Results fuel big jump for Smurfit Kappa stock
Shares in Irish packaging group Smurfit Kappa soared as much as 12pc at one point yesterday after the company reinstated a dividend payment and struck a favourable debt-refinancing deal.
The stock was also buoyed by better-than-expected fourth-quarter results and news that ratings agency Moody's was poised to upgrade a large chunk of Smurfit Kappa's stock.
Revenue at the packaging company -- which is Europe's biggest maker of cardboard boxes -- rose 4pc to €1.82bn in the fourth quarter, while pre-exceptional earnings before interest, tax, depreciation and amortisation (EBITDA) fell 5pc to €245m.
On a full-year basis, revenue was up 10pc at €7.35bn, while pre-exceptional EBITDA was 12pc higher at €1.01bn. Its Latin American operations delivered a strong performance.
The group also reduced its net debt by 12pc, or €358m, to €2.75bn at the 2011 year end -- a better-than-anticipated position.
Chief executive Gary McGann, citing what he said was the positive long-term outlook for Smurfit Kappa, said reintroducing dividend payments that had been halted in 2009 now made sense. It's to pay a final 15 cent per share dividend in respect of the year.
Speaking to the Irish Independent, Mr McGann said that the company was capable of delivering strong cash flows and that it had been actively deleveraging.
He added that "despite all the vagaries" of the economic and industry environment in recent years, the company had been able to keep a "clear focus" on its agenda.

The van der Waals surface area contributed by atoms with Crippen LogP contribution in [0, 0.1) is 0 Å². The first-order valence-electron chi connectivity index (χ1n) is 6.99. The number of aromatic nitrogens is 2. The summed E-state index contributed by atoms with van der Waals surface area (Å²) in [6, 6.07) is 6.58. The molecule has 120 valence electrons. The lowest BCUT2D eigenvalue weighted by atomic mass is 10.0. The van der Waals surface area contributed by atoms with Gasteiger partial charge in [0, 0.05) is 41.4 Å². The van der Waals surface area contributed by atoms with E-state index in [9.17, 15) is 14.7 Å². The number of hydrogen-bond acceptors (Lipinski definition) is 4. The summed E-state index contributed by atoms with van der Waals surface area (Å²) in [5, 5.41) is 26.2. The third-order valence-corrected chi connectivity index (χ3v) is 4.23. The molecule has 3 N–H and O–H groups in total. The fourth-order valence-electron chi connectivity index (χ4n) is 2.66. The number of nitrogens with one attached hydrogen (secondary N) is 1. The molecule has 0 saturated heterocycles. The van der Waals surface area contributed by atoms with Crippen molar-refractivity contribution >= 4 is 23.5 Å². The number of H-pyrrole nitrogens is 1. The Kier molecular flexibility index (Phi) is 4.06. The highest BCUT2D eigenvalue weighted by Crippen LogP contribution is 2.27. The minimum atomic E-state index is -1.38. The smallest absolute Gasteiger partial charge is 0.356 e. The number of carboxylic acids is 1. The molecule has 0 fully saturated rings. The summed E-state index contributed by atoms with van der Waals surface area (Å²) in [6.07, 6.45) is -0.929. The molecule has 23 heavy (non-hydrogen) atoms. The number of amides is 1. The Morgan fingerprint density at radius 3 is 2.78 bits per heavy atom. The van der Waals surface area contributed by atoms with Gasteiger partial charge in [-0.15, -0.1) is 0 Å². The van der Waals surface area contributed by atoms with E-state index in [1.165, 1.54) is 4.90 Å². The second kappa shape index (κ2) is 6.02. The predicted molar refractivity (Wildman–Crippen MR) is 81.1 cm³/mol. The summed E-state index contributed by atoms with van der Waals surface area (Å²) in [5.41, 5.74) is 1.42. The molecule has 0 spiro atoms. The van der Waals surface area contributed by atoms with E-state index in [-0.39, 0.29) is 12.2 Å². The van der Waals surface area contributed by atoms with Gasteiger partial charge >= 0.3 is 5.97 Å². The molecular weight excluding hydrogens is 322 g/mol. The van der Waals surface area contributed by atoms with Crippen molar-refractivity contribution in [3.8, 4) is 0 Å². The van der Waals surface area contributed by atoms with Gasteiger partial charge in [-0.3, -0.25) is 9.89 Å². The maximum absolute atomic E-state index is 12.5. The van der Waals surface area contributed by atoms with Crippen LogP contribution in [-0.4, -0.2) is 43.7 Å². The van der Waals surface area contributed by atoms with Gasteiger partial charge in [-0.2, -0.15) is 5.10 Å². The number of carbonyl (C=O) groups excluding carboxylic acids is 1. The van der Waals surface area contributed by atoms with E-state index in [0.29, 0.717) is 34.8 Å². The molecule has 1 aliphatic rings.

He also said that the group would beat its own forecast of eliminating €150m in costs from the business by the end of 2012 and that further opportunities for additional reductions would be examined. However, he said he "hadn't cast a number in stone yet" for how far beyond the €150m savings could be achieved.
There had been a general sense in the investment community that Smurfit Kappa would face challenges refinancing its debt pile. The first repayment on current borrowings was due at the end of 2013.
But Smurfit Kappa has secured the backing of its main lenders to extend and amend its existing senior facility. That will extend the first maturity to fall due to June 2016 and another to March 2017.
The fee payable by Smurfit Kappa for extending the maturities will be about €10m, while the impact is effectively interest neutral for the group. The changes still have to be approved by the majority of lenders.
Barry Dixon at Davy Stockbrokers said the proposed refinancing was "very attractive" and added that there was now no reason why Smurfit Kappa stock couldn't re-rate to a more "appropriate multiple".